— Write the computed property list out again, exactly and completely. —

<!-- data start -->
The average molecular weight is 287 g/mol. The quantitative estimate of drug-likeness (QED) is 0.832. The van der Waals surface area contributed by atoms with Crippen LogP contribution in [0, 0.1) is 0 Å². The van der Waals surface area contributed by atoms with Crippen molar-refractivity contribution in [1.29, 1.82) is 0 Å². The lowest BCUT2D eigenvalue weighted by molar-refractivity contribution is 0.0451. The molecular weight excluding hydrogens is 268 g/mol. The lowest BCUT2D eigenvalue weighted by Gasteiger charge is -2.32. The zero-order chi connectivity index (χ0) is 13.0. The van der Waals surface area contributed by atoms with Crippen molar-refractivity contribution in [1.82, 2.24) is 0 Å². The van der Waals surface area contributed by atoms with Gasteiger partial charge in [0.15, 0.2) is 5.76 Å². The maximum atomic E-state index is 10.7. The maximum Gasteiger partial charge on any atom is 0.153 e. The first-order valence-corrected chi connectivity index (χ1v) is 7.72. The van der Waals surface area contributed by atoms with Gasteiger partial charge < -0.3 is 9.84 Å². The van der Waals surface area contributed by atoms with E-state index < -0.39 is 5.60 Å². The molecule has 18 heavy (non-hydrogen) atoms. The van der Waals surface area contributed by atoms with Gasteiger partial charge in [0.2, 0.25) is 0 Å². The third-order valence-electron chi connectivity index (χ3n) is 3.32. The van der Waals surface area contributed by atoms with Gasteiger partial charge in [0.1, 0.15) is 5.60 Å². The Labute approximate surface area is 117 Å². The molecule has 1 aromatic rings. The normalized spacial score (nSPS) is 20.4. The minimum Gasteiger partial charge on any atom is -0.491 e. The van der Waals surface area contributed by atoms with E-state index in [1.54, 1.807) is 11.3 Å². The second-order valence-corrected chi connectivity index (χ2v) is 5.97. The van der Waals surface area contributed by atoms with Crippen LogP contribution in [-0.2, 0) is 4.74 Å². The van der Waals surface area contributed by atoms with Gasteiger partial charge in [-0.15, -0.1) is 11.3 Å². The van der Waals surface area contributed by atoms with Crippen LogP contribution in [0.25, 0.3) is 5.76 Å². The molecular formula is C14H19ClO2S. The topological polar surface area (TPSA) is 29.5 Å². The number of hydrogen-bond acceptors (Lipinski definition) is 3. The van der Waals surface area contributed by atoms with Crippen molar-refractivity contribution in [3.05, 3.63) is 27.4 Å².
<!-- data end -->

The average molecular weight is 287 g/mol. The quantitative estimate of drug-likeness (QED) is 0.832. The van der Waals surface area contributed by atoms with Crippen LogP contribution in [0, 0.1) is 0 Å². The van der Waals surface area contributed by atoms with Crippen molar-refractivity contribution in [1.29, 1.82) is 0 Å². The lowest BCUT2D eigenvalue weighted by molar-refractivity contribution is 0.0451. The molecular weight excluding hydrogens is 268 g/mol. The lowest BCUT2D eigenvalue weighted by Gasteiger charge is -2.32. The zero-order chi connectivity index (χ0) is 13.0. The van der Waals surface area contributed by atoms with Crippen molar-refractivity contribution in [1.82, 2.24) is 0 Å². The van der Waals surface area contributed by atoms with Gasteiger partial charge in [0.15, 0.2) is 5.76 Å². The maximum atomic E-state index is 10.7. The maximum Gasteiger partial charge on any atom is 0.153 e. The first-order valence-corrected chi connectivity index (χ1v) is 7.72. The van der Waals surface area contributed by atoms with Gasteiger partial charge < -0.3 is 9.84 Å². The van der Waals surface area contributed by atoms with E-state index < -0.39 is 5.60 Å². The molecule has 18 heavy (non-hydrogen) atoms. The van der Waals surface area contributed by atoms with Gasteiger partial charge in [0.2, 0.25) is 0 Å². The third-order valence-electron chi connectivity index (χ3n) is 3.32. The van der Waals surface area contributed by atoms with Gasteiger partial charge in [0.1, 0.15) is 5.60 Å². The Labute approximate surface area is 117 Å². The molecule has 1 aromatic rings. The normalized spacial score (nSPS) is 20.4. The minimum Gasteiger partial charge on any atom is -0.491 e. The van der Waals surface area contributed by atoms with E-state index in [1.54, 1.807) is 11.3 Å². The second-order valence-corrected chi connectivity index (χ2v) is 5.97. The van der Waals surface area contributed by atoms with Crippen LogP contribution in [-0.2, 0) is 4.74 Å². The van der Waals surface area contributed by atoms with Gasteiger partial charge in [-0.15, -0.1) is 11.3 Å². The van der Waals surface area contributed by atoms with Crippen LogP contribution in [0.25, 0.3) is 5.76 Å². The molecular formula is C14H19ClO2S. The topological polar surface area (TPSA) is 29.5 Å². The number of hydrogen-bond acceptors (Lipinski definition) is 3. The van der Waals surface area contributed by atoms with Crippen molar-refractivity contribution in [3.05, 3.63) is 27.4 Å².